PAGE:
My experience as a Genocide survivor inspired me to become a filmmaker. I realised that I had many stories that I wanted to share with the world.

How far have you gone in filmmaking?

I have made several short films that have culminated in my first feature film Imbabazi: Pardon, which is currently in post-production. I am working on my second feature script that was recently selected for pitching at the Durban Film Mart scheduled for July 2012. This will be in South Africa.


What are some of your major achievements in filmmaking?

In 2010 my short film won the best short film prize at SVAFF. I attended the 2011 Durban Filmmart where I was selected as one of the three producers to represent Africa at the 2012, Rotterdam Lab in Netherlands. I won a script-development fund at Goteborg Film Festival Fund in 2010 and recently, I won the post-production Fund at Global Film Initiative in 2012.

You recently won $10,000 grant from Global Film Initiative, how do you plan to use this money?

This was a competition involving Asian, South American and African films projects where the ten best projects won the grant for either production or post-production. I am so happy to say that my project Imbabazi: Pardon was the only African project on the winning list this year. This fund will go towards the post production of my film. This involves sound design, colour correction and music scores.

What piece of advice do you give to upcoming filmmakers?

They should not think about money first. They should be patient and ready to persevere until they can be in a position to tell stories that can go beyond Rwanda.

Where do you see yourself seven years from now?

I have many projects that I hope to realise in the next few years. I am looking forward to a possible collaboration with likeminded filmmakers. Most importantly, I am setting up my production company that will venture into the global market. In seven years time, I believe I will have professionalised the art by making quality films that will represent Rwanda and Africa in various film festivals around the world.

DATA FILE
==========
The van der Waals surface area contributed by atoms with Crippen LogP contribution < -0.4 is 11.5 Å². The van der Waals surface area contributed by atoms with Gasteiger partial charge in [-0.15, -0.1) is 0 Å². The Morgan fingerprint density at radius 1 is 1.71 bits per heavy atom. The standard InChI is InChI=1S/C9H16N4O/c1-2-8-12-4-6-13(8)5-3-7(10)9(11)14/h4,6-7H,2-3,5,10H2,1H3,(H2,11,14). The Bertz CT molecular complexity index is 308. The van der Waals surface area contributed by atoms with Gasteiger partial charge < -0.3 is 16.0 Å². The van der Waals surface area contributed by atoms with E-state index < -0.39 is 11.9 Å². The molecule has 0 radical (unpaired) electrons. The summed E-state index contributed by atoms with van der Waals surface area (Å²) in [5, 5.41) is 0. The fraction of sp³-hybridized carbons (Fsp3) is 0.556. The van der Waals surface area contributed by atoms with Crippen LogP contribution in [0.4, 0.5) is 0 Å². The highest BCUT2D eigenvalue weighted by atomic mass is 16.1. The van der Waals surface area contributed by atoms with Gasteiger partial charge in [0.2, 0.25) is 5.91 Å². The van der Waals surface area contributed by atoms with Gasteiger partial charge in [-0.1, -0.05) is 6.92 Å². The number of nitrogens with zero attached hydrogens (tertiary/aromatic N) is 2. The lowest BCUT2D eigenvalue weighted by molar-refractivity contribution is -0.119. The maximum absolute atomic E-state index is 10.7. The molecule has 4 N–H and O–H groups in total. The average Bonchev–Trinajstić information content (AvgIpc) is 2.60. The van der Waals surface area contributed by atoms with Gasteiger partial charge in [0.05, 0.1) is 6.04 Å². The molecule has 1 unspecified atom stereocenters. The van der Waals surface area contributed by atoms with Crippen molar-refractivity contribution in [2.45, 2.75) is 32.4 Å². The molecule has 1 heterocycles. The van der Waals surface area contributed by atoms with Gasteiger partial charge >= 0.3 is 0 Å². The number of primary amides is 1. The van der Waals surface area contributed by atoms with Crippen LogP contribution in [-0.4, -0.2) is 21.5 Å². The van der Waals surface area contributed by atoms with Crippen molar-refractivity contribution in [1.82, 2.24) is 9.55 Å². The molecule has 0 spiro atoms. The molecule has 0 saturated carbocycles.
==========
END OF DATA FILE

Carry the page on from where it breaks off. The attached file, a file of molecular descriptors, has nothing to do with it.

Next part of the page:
What are the main challenges for filmmakers in Rwanda?

The main challenge is accessing funds. In some countries, filmmakers are exposed to different film funds where they can apply to make their films. Unfortunately, African filmmakers have to compete for Europe and American funds to make films. I look forward to a day when Rwanda will set aside a fund for filmmakers struggling in the art. This can contribute immensely to the growth of local film industry.

Piracy affects artists negatively, what do you think is the way forward?

Piracy is a big problem and I think the best way to fight it, is for us (artists) to come together and design policies that can help protect our work. We are lucky our government has good policies in place but we need their support to have them implemented.

What do you think is the future of ‘Hillywood’?

Hillywood is growing steadily, we now have different film festivals in the country and the number of films made locally is getting bigger. However, the future of Hillywood will be even brighter once we start making professional films. Quality is the word!

Do you have any upcoming project?

My next project will be a co- production. I wrote it with my colleague Casey Schroen and it was selected to be part of the DURBAN FILMMART 2012. My co-writer will also be pitching the story in L.A in May. I am very excited for this achievement!

Do you have any Rwandan filmmaker who inspires you and why?

I am inspired by Kivu Ruhorahoza. His latest film Grey Matter was awesome! He is very talented, and I first met him in Rotterdam where he was pitching his next project, Jomo. He is one of the most promising Rwandan filmmakers.